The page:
Advanced Theming Capabilities

Advanced Theming Capabilities

Now that you have a basic Drupal 7 theme, it’s time to learn to make all the extra tweaks that will transform your site from a simple website into an award-winning design.

Template files and the template.php file require the ability to work with HTML, CSS and PHP. You don’t necessarily need to be an expert in the PHP programming. A base understanding behind the syntax of the language will suffice. You will get very far through understanding PHP functions and how they work. One of the most common PHP-related tasks is simply copying and pasting functions and looking up the references on parameters inserted into functions.

Template Files (.tpl.php)

Drupal output is typically altered in template files which end in the extension .tpl.php.

A core set of template files which output all data can be found here. Typically, you will simply be overriding page.tpl.php and node.tpl.php which affect the layout of page template and node template.

A defined, ordered way for overriding the files is recommended. Drupal provides a list of theme hook suggestions.

For example, when a node is loaded in the browser, the theme will search for files in the following order:

1. node--nodeid.tpl.php (nodeid is replaced with the actual node id)
2. node--nodetype.tpl.php (nodetype is replaced with the actual node type)
3. node.tpl.php.

Whichever template file is found first is used. You’ll notice the order of templates goes from most specific to least specific. If none of the files are found, Drupal will go outside the theme and instead use the node.tpl.php system file.

The recommended best practice for working with template files is to find the default system file and copy it into your theme folder. This practice allows you to see what Drupal expects to find and which variables are available to that template.

From there, you may edit the copied file to your liking through HTML and PHP.

One point to keep in mind is that you will need to flush the Drupal system cache to see any changes appear on your site if you have added or removed a template file. The reason for this requirement is that Drupal automatically saves theme-related files in the browser cache in order to improve the website’s loading time.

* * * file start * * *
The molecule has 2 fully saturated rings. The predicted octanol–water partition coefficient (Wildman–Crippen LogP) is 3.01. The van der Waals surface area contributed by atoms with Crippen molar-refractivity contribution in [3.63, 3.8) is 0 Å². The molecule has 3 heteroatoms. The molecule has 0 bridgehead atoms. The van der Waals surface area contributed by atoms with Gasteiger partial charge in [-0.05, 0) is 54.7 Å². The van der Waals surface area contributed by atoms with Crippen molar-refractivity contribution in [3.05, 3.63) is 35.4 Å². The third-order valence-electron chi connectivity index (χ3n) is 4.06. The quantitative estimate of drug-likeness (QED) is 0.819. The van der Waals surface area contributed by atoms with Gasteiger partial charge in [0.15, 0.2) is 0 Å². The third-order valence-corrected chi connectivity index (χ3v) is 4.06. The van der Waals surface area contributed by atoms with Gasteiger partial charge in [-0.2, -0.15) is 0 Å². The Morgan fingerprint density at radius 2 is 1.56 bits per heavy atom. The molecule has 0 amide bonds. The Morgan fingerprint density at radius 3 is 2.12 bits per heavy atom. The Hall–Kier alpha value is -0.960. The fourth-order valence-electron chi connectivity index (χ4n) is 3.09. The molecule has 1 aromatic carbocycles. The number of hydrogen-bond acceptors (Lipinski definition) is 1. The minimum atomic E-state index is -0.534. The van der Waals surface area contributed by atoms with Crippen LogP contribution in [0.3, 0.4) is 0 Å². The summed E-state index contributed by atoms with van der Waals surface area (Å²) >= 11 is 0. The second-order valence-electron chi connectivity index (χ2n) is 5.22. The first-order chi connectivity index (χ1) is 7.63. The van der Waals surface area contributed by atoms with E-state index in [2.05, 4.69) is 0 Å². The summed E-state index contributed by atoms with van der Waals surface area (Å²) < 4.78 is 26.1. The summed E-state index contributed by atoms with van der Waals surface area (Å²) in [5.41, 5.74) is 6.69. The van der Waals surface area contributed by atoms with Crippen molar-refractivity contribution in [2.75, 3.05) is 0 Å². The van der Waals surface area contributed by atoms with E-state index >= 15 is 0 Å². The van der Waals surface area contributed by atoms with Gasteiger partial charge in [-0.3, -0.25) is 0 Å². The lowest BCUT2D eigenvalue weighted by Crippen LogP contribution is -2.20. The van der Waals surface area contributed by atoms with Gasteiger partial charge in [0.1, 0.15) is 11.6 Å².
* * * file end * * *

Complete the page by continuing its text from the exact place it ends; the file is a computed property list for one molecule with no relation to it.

Theme Hooks (template.php)

The template.php file allows you to hook into the theme functions of Drupal. In other words, in this file you can override the way Drupal converts data into HTML. There are two functions you can use to alter the data directly available to template (.tpl) files:

• MyTheme_preprocess_HOOK(&$vars)
• MyTheme_process_HOOK(&$vars)

In the above syntax, ‘MyTheme’ is the name of your theme and HOOK is the theme function you are looking to alter.

Here’s a quick example of a function that will change all your pages to run through the mypage.tpl.php file instead of using the normal Drupal behavior:

[php]
function basetheme_preprocess_page(&$vars) {
$vars['template_files'] = array("mypage.tpl.php”);
}
[/php]

Most theme altering will be done with MYTHEME_HOOK($vars) such as basetheme_breadcrumb($vars). You may add a bit of code to give each breadcrumb in the row a different class or turn them into an HTML list. Some common hooks to alter include the following: page, breadcrumb, links, menu_link, more_link, and pager.

Adding Options to Your Theme

It’s really easy to add your own options to a theme. Simply create a new file called “theme-settings.php” in your theme folder. Then add the following code:

[php]
<?php
function basetheme_form_system_theme_settings_alter(&$form, &$form_state) {
$form['theme_settings']['your_option'] = array(
'#type' => 'checkbox',
'#title' => t('Your Option'),
'#default_value' => theme_get_setting('your_option'),
);
}
[/php]

Here’s a breakdown on the above options:

• “basetheme” should be changed to your theme name.
• “your_option” is the name of your option.
• “#type” is the form input type which is used by Drupal in form building.
• The function theme_get_setting(‘your_option’) will use the option set for the theme. If there isn’t one, then Drupal will search the .info file for a default. As a result, I recommend adding “settings[your_option] = 1 to have the checkbox marked by default.

You can then use the following code to advance Drupal theming on a template file or in the template.php file:

<?php if (theme_get_setting(‘your_option’)) { do something } ?>

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